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Strings and Particles

The cutting edge of modern physics examines some of the most fundamental questions in science. These questions address the very structure and origin of the universe, the nature of the constituents of all matter and their interactions and the mathematical structures that are necessary for a quantitative formulation of the fundamental laws of nature. Two concrete goals of current focus in fundamental physics are to find a quantum theory of gravity that avoids the inconsistencies that arise from trying to reconcile Einstein's general theory of relativity with quantum mechanics and to find a unified theory which encompasses of all the forces of nature and describes all of the particles which are subject to those forces.

String theory provides a promising candidate for a physical theory that could simultaneously achieve both of these goals. String theory is a physical model which is postulated to describe fundamental interactions at exceedingly small distances where quantum mechanical fluctuations of the geometry of spacetime would become important. As such, it should offer an explanation for the conjectured phenomena which should occur when quantum effects and gravity combine. In fact, string theory has had some spectacular successes in this direction. It has given a microscopic explanation to the apparent thermodynamic properties of black holes and suggested a source of Hawking radiation. It has also been used to understand the structure of some space-time singularities. A current active research area centers on attempting to quantize strings in the background of an expanding universe, possibly with an initial singularity. The goal is to understand whether the microscopic physics described by strings could be imprinted on spacetime in the form of some observable features of the cosmos.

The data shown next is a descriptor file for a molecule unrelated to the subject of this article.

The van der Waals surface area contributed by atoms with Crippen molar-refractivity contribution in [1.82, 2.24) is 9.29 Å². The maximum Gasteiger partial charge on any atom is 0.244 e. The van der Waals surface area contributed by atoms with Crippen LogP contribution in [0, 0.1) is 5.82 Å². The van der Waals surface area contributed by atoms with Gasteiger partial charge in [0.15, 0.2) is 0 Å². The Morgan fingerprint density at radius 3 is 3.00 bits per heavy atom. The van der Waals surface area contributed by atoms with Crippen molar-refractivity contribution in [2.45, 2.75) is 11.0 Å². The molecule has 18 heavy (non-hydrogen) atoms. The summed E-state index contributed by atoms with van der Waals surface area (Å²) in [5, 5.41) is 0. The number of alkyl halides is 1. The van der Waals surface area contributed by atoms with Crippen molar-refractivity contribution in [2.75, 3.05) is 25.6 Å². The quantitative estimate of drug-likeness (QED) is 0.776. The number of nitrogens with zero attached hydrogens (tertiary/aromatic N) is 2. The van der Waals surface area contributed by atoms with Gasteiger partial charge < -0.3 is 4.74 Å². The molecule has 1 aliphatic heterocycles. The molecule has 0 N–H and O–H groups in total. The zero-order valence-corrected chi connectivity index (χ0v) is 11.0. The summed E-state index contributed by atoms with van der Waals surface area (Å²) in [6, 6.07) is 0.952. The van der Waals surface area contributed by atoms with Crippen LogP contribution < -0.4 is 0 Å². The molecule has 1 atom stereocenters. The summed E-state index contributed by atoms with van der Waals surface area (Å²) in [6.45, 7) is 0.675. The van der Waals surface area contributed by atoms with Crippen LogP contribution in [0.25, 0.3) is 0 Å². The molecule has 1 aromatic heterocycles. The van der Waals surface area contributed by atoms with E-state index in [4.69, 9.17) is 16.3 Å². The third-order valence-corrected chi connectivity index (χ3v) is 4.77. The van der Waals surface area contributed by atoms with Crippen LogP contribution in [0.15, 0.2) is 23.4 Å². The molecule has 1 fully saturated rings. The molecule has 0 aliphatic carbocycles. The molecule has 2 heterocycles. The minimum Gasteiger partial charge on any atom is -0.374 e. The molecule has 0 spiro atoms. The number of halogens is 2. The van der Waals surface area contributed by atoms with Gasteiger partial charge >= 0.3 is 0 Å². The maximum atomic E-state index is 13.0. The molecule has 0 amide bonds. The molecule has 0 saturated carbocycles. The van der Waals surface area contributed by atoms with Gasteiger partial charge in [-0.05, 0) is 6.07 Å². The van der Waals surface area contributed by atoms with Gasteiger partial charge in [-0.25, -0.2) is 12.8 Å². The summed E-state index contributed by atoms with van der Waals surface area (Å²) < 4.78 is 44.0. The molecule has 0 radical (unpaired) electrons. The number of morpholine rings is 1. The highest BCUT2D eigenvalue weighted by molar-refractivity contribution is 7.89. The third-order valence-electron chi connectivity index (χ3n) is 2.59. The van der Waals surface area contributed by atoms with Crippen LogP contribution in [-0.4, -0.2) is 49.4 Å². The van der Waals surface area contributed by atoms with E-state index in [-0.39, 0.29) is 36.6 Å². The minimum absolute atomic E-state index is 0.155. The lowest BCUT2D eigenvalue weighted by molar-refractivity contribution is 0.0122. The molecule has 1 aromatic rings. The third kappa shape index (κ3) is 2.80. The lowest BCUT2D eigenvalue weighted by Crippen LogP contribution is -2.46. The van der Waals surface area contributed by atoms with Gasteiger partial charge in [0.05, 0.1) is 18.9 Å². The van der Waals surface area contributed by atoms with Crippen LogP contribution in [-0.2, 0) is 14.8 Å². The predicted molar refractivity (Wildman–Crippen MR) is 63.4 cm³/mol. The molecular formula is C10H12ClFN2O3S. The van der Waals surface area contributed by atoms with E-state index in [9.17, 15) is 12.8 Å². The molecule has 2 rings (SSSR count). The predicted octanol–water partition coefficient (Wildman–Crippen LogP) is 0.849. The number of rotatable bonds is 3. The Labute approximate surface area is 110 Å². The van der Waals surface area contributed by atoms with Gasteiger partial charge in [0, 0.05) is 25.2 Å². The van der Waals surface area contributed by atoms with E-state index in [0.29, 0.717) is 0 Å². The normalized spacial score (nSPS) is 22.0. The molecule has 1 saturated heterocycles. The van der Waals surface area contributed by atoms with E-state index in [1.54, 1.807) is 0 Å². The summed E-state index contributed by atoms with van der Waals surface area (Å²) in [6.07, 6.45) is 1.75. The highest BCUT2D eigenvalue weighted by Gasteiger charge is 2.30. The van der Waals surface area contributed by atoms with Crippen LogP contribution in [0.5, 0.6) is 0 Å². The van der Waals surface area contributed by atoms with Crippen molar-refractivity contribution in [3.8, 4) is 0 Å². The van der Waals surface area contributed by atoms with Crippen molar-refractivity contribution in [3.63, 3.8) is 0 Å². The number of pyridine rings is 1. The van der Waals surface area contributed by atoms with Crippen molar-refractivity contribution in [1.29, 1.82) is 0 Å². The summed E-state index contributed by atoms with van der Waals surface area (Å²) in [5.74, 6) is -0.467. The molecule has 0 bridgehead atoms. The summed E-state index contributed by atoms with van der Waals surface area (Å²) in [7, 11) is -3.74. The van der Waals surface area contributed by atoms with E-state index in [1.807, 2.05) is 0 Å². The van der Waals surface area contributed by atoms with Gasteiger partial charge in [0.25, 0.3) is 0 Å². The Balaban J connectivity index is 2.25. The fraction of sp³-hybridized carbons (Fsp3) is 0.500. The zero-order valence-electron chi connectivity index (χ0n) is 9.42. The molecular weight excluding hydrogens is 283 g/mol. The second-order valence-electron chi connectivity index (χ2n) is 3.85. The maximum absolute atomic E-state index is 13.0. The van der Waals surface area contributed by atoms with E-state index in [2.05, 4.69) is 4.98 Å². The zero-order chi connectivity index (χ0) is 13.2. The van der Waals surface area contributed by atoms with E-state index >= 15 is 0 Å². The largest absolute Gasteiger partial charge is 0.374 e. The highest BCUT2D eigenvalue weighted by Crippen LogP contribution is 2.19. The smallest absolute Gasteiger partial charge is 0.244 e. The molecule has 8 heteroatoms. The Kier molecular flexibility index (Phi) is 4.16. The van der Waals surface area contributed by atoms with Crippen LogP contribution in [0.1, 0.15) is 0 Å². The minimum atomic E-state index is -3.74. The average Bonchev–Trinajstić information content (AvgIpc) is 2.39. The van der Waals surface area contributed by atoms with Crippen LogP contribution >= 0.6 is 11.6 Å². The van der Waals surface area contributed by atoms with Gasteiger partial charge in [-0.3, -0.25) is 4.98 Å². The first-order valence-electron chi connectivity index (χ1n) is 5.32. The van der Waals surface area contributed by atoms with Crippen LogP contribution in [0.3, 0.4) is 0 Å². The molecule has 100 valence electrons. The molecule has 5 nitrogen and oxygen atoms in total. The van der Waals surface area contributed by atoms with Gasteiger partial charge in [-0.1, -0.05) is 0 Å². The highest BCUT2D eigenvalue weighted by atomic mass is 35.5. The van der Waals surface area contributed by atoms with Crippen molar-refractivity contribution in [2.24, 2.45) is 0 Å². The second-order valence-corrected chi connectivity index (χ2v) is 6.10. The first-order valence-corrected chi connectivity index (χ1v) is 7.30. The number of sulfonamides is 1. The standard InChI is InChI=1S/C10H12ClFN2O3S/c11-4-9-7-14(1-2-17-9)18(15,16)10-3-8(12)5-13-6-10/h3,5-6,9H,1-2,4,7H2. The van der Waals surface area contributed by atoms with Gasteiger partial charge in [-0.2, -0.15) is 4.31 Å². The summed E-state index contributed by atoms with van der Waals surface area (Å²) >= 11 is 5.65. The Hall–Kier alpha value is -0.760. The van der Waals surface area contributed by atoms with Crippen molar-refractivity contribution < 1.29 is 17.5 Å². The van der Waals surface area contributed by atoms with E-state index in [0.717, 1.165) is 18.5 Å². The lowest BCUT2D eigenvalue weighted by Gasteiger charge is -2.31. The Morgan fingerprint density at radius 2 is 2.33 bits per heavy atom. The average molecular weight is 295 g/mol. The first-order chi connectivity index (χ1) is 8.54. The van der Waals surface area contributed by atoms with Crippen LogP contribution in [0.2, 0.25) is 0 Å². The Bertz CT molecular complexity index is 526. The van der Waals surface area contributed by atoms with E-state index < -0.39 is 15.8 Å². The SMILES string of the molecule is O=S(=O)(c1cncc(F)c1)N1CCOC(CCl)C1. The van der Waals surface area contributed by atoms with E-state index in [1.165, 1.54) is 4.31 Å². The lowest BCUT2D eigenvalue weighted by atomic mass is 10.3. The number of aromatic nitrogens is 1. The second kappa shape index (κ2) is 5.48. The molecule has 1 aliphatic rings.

There are solutions of string theory which are tantalizingly similar to the standard model of elementary particle physics which describe the presently observed non-gravitational interactions of elementary particle physics. String theory is the ultimate unification of particles and forces -- the only fundamental object is a string -- different particles are strings with different modes of internal vibration -- and all interactions are simply explained by the splitting and joining of those strings. And, not only does this unify the forces of the standard model in an elegant way, it incorporates gravity in a way which is apparently consistent with quantum mechanics.

As a physical dynamical system, string theory is still not completely understood. It is clear that its full power will only be realized once significant progress has been made in understanding its mathematical and dynamical structure. This will undoubtedly involve the development of radical new physical ideas and new mathematics. This development will be an important frontier area for both mathematics and physics in the foreseeable future.